How many men are unknowlingly raising another man’s child?

March 22, 2008 | By | 10 Replies More

I’ve sometimes wondered this, and this article in Discover Magazine presents the answer.  Four percent of men are raising another man’s child:

From the clinics to the courts, routine DNA tests uncover genetic identities—and even family secrets. British public-health researchers examined nearly 50 years of medical data from around the world and came to a startling conclusion: One in 25 men unwittingly raises another man’s child.

The researchers found evidence of mismatched paternity in each of 14 countries studied—from the United States to South Africa. Few socioeconomic groups seem immune, but the probability of parental discrepancy seems higher among unmarried couples, the poor, and women under 35 (who are more likely to have more than one sexual partner).

4% might not seem like a large number, but every big classroom probably has a student who is being raised by a man who falsely believes that child to be his child. 

It’s hard to know what to do with such numbers.   For instance, I am the father of two adopted girls.  To me, the fact that I am not their biological father is of no importance whatsoever when evaluating my relationship with them.   Then again, that’s how my wife and I planned it.   There weren’t any surprises sprung on us.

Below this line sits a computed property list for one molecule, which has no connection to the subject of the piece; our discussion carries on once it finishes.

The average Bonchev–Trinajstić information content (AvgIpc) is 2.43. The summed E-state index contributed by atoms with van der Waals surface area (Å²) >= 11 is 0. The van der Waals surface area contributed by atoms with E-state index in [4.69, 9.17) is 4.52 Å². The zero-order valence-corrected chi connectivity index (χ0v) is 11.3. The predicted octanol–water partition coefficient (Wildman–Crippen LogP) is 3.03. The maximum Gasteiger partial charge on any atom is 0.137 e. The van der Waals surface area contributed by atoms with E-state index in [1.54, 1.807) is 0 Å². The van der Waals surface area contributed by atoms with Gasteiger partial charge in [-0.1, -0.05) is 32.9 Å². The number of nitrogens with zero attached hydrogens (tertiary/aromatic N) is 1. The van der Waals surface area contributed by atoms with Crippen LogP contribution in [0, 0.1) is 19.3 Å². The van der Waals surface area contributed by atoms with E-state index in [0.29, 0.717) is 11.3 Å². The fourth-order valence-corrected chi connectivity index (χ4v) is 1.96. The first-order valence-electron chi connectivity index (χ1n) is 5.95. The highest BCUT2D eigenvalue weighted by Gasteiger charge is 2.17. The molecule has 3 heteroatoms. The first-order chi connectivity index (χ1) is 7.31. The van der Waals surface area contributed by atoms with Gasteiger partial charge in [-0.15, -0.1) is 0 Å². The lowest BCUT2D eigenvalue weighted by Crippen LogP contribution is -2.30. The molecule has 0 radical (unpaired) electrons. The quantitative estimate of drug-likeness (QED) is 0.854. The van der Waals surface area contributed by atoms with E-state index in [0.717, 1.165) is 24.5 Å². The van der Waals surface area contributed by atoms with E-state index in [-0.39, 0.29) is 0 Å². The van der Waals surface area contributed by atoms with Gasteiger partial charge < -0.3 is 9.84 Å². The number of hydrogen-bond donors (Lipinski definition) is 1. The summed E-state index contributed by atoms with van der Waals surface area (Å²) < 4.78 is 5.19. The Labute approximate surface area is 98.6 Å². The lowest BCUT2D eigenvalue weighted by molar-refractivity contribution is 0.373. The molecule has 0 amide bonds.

I would fear for those children involved, were it to become known to the man who is raising them and loves them that he is not there biological father, where he currently believes that he is.   I would hope that that relelationship wouldn’t change anything at all between the father and the children, but it would be naive to expect this.  

How important is it to people that they are raising children who are their biological children?  Just consider the vast amounts of money many couples spend on extraordinary medical treatment so that they can have their “own” children.

I understand that impulse, but it is clear that the great majority of our genome is exactly the same as that of every other person on Earth.   Rather than worrying about whose child is whose, it would be far healthier to acknowledge that we are all related to every child on the planet–they are all our children. 


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Category: Health, Sex, Statistics

About the Author ()

Erich Vieth is an attorney focusing on consumer law litigation and appellate practice. He is also a working musician and a writer, having founded Dangerous Intersection in 2006. Erich lives in the Shaw Neighborhood of St. Louis, Missouri, where he lives half-time with his two extraordinary daughters.

Comments (10)

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  1. Skblllzzzz says:

    It only goes to show that we are clearly part of the animal kingdom, where this is the way things work. Nothing out of the ordinary has been found out here (which is good to know).

    Men who can love childen and invest a major part of their lives in their upbringing *only* when they are convinced they are the biological fathers, do not distinguish themselves from lower vertebrates. Lions somehow spring to mind here. In my opinion lions are simply programmed to behave in their particular way and I have not yet heard of examples of male lions accepting anything other than their own offspring.